This self guided walking tour consists of several history markers along both sides of Bellevue Avenue. Most of the buildings on this tour are private residence. Please respect their privacy.
The Bellevue Avenue History Marker Project is sponsored by the Preservation Society of Newport County, a non-profit educational organization dedicated to preserving Newport's architectural heritage.
For more stories and photos of the architecture, history and preservation of Bellevue Avenue, visit www.NewportMansions.org and click on education.
1. Isaac Bell House (1881-1883)
· Isaac Bell, descended from a prominent colonial Connecticut family, retired at age 30 from the cotton brokerage business in New York City with a fortune he made, inherited, and acquired by marriage. His bother-in-law, James Gordon Bennett was heir to the New York Herald newspaper empire.
· Isaac Bell commissioned the new firm of McKim, Mead and White to build his Newport summer house just as the architects were completing the Newport Casino for James Gordon Bennett.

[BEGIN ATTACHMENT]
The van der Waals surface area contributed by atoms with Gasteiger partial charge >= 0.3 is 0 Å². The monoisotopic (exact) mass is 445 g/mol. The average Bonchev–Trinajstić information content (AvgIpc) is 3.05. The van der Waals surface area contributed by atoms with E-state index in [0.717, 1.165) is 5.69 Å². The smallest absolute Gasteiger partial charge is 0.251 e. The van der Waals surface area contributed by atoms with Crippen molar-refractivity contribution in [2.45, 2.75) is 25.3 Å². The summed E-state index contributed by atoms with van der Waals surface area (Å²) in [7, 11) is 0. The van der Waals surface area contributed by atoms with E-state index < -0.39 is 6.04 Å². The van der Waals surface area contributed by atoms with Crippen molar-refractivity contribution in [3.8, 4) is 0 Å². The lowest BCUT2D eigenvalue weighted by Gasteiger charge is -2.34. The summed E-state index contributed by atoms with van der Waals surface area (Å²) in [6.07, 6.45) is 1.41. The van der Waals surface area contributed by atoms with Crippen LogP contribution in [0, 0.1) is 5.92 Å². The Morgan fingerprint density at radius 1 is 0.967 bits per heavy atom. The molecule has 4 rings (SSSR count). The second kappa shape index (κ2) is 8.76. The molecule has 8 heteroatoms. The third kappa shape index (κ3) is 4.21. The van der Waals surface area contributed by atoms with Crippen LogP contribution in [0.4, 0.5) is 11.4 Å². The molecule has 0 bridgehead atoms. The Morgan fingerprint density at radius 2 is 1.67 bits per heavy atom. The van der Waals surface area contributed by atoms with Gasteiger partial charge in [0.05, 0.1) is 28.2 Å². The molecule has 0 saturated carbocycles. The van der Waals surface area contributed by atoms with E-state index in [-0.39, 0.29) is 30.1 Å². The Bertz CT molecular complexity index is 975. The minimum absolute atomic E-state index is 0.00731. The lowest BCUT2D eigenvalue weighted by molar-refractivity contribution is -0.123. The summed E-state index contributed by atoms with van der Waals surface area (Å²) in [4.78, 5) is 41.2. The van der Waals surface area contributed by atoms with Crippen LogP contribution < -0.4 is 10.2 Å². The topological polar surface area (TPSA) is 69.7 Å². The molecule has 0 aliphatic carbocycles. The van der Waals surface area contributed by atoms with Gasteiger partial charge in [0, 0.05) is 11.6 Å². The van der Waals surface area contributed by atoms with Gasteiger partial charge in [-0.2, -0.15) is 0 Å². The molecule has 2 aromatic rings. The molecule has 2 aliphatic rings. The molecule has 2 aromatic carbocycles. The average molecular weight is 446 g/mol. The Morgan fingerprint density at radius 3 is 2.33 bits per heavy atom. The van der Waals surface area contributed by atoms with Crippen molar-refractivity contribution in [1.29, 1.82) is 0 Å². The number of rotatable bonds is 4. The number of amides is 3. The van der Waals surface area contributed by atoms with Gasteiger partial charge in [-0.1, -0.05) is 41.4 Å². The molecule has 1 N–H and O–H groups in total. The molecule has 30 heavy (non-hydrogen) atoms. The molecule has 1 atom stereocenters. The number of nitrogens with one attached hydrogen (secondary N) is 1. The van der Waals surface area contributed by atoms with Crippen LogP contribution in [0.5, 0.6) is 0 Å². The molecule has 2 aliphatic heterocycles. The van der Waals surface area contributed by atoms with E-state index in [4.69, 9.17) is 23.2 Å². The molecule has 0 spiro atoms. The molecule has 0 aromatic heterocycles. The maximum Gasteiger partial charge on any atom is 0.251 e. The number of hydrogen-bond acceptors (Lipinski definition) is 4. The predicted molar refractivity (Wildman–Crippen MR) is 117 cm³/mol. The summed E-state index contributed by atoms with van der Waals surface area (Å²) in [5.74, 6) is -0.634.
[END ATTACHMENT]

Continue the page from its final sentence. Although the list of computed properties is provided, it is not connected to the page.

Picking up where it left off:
· The open plan-partly inspired by traditional Japanese houses-and the building's organic relationship with the landscape made a revolutionary architectural statement in 1883. The patronage of Newport families like the Bells, Bennett's, and Kings fostered the innovative design of McKim, Mead and White, who became one of the most fashionable and prolific architectural firms of there late 19th century.
· After a series of owners and a period as a nursing home, The Preservation society of Newport County acquired the building in 1994. The Isaac Bell House is now a National Historic Landmark.
Isaac Bell House and detail of dolphin porch bracket (photo 2009)
Isaac Bell House (photo 2005)
2. East Court (c. 1855)
Architects?Builders: Original unknown; alterations by J. D. Johnston, 1886-1887
magnate Edward Julius Berwind purchased the Italianate style East Court in 1912 as one of three adjacent guest houses for his estate at The Elms.
· Upon the dissolution of the Berwind estate, the house was divided into tow town houses.